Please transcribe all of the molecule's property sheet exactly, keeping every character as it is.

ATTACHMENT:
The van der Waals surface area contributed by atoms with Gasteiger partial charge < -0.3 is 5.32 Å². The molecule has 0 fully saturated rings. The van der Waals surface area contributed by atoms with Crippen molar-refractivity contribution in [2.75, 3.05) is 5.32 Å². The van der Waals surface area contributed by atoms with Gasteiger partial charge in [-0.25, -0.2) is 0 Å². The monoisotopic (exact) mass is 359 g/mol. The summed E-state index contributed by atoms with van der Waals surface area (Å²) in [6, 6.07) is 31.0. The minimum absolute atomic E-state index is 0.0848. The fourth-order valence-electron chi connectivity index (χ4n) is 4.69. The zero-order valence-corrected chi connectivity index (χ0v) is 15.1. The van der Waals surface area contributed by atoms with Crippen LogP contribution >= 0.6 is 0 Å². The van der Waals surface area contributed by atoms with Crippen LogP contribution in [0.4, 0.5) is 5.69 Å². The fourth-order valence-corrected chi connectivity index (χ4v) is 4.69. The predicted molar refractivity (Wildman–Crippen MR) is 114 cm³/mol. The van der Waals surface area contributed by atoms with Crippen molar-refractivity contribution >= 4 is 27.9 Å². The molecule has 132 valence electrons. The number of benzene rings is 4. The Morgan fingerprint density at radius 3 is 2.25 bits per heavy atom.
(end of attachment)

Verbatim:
The van der Waals surface area contributed by atoms with Gasteiger partial charge < -0.3 is 5.32 Å². The molecule has 0 fully saturated rings. The van der Waals surface area contributed by atoms with Crippen molar-refractivity contribution in [2.75, 3.05) is 5.32 Å². The van der Waals surface area contributed by atoms with Gasteiger partial charge in [-0.25, -0.2) is 0 Å². The monoisotopic (exact) mass is 359 g/mol. The summed E-state index contributed by atoms with van der Waals surface area (Å²) in [6, 6.07) is 31.0. The minimum absolute atomic E-state index is 0.0848. The fourth-order valence-electron chi connectivity index (χ4n) is 4.69. The zero-order valence-corrected chi connectivity index (χ0v) is 15.1. The van der Waals surface area contributed by atoms with Crippen LogP contribution >= 0.6 is 0 Å². The van der Waals surface area contributed by atoms with Crippen LogP contribution in [0.4, 0.5) is 5.69 Å². The fourth-order valence-corrected chi connectivity index (χ4v) is 4.69. The predicted molar refractivity (Wildman–Crippen MR) is 114 cm³/mol. The van der Waals surface area contributed by atoms with Crippen molar-refractivity contribution >= 4 is 27.9 Å². The molecule has 132 valence electrons. The number of benzene rings is 4. The Morgan fingerprint density at radius 3 is 2.25 bits per heavy atom.